The Mint (British game show)
|Country of origin||United Kingdom|
|Original release||1 April 2006 –|
15 February 2007
|Related shows||The Mint Extra|
The Mint was a live, late night, interactive quiz show with celebrity guests and live studio contestants filmed on a large extravagant set designed to look like the inside of a mansion. The programme, which was dogged by criticism that its questions were ambiguous and arbitrary, aired on ITV and ITV2, Sunday to Wednesday. On 26 February 2007, ITV announced that The Mint would return to screens later in 2007, however an announcement on 12 September 2007 confirmed that the show, along with similar late night phone ins, would not be returning.
The Mint was produced by Ludus:ETV, and was one of the main programmes showing nightly on ITV and ITV2. One of the criticisms levelled against the programmes makers ITV, is that the presenters created an illusion that the lines were "open" for calls when in fact the programme continued to take vast numbers of calls from so-called contestants.
Cash prizes on offer were usually larger than other British phone-in quizzes and the programme gave away large sums of money (usually £10,000–£30,000 for top answers depending on the bonuses they were doing at the time e.g. Top money – £10,000 but on quadruple money it would be £40,000).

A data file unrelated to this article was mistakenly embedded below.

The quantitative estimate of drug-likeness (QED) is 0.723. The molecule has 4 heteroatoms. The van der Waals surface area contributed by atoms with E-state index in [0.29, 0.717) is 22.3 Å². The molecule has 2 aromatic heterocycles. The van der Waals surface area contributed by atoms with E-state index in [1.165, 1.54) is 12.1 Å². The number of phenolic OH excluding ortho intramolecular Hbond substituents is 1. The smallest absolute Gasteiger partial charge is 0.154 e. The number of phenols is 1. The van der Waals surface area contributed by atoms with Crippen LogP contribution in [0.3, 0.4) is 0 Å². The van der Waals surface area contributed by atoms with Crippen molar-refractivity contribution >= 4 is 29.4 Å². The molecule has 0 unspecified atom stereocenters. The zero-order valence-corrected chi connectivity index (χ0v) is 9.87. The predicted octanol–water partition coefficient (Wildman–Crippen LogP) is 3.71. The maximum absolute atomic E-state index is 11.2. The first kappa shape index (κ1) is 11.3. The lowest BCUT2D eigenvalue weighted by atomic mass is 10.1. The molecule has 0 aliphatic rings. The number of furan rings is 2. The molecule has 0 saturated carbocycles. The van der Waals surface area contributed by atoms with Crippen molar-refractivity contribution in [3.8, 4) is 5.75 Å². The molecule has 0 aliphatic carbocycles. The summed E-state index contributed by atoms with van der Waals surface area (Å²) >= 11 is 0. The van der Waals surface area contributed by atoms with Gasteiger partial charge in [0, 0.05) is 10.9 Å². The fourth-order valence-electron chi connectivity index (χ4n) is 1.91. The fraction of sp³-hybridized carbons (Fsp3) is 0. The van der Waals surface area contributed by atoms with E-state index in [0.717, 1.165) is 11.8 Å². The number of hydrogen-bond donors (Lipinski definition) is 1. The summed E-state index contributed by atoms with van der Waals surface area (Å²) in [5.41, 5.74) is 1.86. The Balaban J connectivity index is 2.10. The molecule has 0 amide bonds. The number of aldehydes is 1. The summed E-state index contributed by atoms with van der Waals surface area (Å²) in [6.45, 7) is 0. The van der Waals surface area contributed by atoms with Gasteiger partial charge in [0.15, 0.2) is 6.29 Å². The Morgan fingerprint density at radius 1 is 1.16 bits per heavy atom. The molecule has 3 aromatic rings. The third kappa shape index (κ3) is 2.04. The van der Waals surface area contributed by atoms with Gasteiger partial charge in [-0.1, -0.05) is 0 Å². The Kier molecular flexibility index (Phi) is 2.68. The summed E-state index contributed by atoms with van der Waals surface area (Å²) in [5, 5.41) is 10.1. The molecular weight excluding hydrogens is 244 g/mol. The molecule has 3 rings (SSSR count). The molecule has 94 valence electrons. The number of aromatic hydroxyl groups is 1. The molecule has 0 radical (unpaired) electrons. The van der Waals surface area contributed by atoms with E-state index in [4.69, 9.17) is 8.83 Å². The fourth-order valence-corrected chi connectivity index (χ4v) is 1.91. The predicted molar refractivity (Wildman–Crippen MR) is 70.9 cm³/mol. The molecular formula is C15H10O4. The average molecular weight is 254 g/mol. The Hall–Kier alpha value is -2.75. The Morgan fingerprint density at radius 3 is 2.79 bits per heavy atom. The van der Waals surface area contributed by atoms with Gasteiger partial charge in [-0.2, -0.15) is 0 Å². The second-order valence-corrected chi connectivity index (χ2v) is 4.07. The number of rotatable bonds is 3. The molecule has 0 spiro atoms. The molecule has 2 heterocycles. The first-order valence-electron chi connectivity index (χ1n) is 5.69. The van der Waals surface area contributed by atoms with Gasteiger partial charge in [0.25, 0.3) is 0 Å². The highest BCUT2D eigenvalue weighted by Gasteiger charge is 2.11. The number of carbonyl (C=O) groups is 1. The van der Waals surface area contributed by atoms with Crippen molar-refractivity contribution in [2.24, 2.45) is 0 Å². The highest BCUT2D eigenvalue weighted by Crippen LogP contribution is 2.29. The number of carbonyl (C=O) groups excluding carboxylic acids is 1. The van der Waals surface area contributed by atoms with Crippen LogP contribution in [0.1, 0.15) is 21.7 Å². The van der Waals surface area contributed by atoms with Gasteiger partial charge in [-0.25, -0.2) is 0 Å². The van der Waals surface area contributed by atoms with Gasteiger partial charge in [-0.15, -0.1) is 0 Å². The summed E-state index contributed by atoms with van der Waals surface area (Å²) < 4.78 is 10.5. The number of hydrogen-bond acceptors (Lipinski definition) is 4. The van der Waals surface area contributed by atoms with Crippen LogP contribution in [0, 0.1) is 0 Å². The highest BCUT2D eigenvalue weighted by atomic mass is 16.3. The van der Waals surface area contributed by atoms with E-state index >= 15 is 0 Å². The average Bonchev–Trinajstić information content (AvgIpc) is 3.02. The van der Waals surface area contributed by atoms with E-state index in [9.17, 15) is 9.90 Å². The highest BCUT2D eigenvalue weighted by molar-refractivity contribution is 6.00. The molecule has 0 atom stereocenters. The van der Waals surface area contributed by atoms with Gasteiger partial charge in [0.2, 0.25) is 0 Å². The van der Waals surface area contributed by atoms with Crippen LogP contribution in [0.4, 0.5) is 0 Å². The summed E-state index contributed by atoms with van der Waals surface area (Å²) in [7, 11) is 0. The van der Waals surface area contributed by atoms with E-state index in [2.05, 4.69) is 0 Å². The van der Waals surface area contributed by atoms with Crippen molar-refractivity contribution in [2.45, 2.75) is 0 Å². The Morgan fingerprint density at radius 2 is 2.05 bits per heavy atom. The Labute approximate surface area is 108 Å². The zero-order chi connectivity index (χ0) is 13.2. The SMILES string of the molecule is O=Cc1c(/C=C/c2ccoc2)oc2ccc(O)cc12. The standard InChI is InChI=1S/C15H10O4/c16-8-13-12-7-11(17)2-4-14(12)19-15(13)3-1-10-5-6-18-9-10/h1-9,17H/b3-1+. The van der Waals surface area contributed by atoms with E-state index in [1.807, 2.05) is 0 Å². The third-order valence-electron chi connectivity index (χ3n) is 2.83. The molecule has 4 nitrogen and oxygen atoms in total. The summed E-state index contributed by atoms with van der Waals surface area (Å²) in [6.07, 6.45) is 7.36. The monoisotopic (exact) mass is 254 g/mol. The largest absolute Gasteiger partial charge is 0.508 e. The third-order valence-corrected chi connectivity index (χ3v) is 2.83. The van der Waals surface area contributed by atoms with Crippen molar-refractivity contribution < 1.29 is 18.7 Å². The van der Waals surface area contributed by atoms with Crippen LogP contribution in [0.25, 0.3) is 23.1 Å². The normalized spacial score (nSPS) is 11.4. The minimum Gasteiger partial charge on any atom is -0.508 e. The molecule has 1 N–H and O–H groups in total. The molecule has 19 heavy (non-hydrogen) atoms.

The programme was first shown early in the morning on Saturday 1 April 2006 (Late Friday night). It typically lasted for anything from 2 hours to 4 hours, depending on ITV scheduling. To win money viewers had to either call in at a cost of seventy five pence (previously sixty pence) from a BT landline, text the word 'MINT' to a special number or enter through the ITV website and, if selected, would be issued a freephone number and PIN valid for one entry. If they were successful they would be placed on hold then, if the computer selected them at random, they would be transferred live to The Mint mansion, where they went on to give their answer.